As is true about most of the ills of post-2000 society, I mostly blame Craigslist for the negativity associated with the words “work at home”. I’ve been working from home for over 5 years and I still immediately think, “Scam! Run!” when I see those words online anywhere. But in the non-Craiglist world, working at home can be simultaneously one of the most liberating, fulfilling, and productive ways to be employed, and also one of the most challenging. It also remains woefully misunderstood.
I’m lucky to know a handful of other “home-ployed” who get it, but for everyone else, I find myself constantly battling the same barrage of misconceptions. So here we go … let’s clear up, once and for all, what working at home is and what it is not:
1. We spend a lot of time not working
I’m not saying there was never a time when I would structure my home workday in a haphazard, undisciplined way. Over the years, I realized that the structure of a workday that lends itself best to keeping my energy up and getting a lot done really resembles any away-from-home worker’s day: I get up early (I work best in the morning), shower, dress, pound coffee, put my headphones on, and proceed to dominate. I’m usually in the zone no later than 8:30am, and typically much earlier. What I’m not doing during the day: cleaning (I work all day, friends. I clean all day on Saturday. I like it a lot), napping (even on hangover days), going to super long lunches, watching TV (well, unless Breaking Bad was on the night before, in which case DVR and I have a very important breakfast meeting.) Basically, I work, all day, until I’m done, just like everyone else.
2. We’re gross, pajama-wearing slobs
Okay, I’m not going to pretend this never happens. It does. One of the perks of working at home is that if you’re a little under the weather, or just feeling a bit off, you can elect to take it lazy; you can stay in your pjs, or even work from bed with your laptop cozily on your lap. However, this isn’t the ideal way for maximum productivity, and we have goals and deadlines just like anyone else, so the truth is, we very seldom actually spend a day like that. Much more often, we get showered and dressed in the morning just like anyone else. Even if we don’t have meetings during the day (which many of us do), experience has taught us that the process of putting yourself together in the morning does an incredible amount to wake the brain up. So we do it. Plus, we’re not gross (most of us, anyway.)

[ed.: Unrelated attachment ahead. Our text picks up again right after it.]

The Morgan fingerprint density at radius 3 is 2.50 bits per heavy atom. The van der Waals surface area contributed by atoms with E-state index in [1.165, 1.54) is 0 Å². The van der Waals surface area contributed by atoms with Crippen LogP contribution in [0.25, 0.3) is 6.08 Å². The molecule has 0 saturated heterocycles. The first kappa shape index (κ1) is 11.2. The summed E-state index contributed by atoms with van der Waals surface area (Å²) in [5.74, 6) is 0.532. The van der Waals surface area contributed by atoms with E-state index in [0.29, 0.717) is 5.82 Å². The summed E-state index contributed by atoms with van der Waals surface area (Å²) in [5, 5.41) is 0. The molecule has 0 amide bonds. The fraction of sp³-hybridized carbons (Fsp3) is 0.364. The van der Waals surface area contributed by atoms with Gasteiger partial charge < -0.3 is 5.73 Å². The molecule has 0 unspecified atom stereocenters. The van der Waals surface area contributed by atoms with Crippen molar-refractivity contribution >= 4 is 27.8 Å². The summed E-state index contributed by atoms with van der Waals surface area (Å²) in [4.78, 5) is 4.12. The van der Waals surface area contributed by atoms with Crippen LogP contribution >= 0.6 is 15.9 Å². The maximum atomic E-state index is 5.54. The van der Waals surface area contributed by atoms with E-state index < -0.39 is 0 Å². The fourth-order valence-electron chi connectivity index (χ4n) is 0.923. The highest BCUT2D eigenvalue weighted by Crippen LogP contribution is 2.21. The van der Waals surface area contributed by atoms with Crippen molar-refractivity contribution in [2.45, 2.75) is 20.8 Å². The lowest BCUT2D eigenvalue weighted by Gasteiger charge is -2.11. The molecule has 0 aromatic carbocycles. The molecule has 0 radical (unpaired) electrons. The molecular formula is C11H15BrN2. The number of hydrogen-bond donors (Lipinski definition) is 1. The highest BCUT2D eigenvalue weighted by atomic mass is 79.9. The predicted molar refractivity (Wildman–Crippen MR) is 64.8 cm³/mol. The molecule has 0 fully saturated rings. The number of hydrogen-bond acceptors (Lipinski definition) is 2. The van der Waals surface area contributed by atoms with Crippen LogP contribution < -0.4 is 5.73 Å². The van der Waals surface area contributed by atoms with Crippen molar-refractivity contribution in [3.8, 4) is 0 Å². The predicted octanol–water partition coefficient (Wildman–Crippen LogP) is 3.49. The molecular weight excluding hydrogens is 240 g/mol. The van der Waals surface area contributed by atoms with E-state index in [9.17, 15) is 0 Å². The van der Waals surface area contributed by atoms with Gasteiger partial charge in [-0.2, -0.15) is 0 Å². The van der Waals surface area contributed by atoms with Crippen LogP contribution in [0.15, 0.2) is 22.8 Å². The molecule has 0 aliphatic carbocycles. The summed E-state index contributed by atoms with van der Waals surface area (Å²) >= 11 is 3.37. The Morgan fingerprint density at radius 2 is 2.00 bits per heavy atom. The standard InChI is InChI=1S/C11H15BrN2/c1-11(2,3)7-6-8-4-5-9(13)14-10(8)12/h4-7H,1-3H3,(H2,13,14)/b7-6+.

3. We can take a day off whenever we want
This is silly. Working at home generally involves having clients, customers, editors, co-workers, or anyone else from a whole range of people who likely depend on us completing tasks and projects by certain times, and generally being available during the same business hours as the rest of the world. Just because our home is our office, and with that comes a certain degree of freedom, that doesn’t mean we don’t have to abide by any of the rules of the working world. And aside from that, people who work at home tend to be exceptionally motivated and hard-working; not exactly the kind of person who takes a day off in the middle of the week.
4. We can’t get a “real job”
This notion would be adorable if it wasn’t so condescending and offensive. A surprising number of people think that those of us who work at home only do so because we are unable to find a “real job”. Oh, honey. Here’s the truth: working at home is amazing. Pretty much everyone who does it is doing it by choice, and you would be hard pressed to get them back into an away-from-home job. As much as we usually operate by a pretty structured schedule, we are still the ones who determine what that looks like, rather than having to try and shape our work habits to fit someone else’s idea of what hours and environment are best for working. We work the hours that are naturally most productive for us. We don’t catch colds from our co-workers. Sure, we don’t always sit around in our pajamas, but we always could! It’s a wonderful life, and honestly, being able to make working at home a viable career that actually supports you and your family is no easy task. It’s not easy, and unskilled, uneducated, lazy people could never make it work. And for those who do it, working at home is almost never a fallback plan. For most, it’s a dream come true.
5. No need for childcare!
So, my kid is only 15-months-old, so I’m still actively navigating the reality of working at home while also having a child at home, but here’s what I know so far: if you are trying to watch your kid(s) and work, you’re not going to be working. Being a stay-at-home parent is a super involved, highly demanding job, which is why it’s a full-time job, and not something that otherwise employed people do in a few minutes between “real job” tasks. Simply put, working is a job, and parenting is a job. You can’t do both jobs at once. Anyone who thinks that work-at-home parents and stay-at-home parents are the same thing has clearly never worked, never parented, or never done either.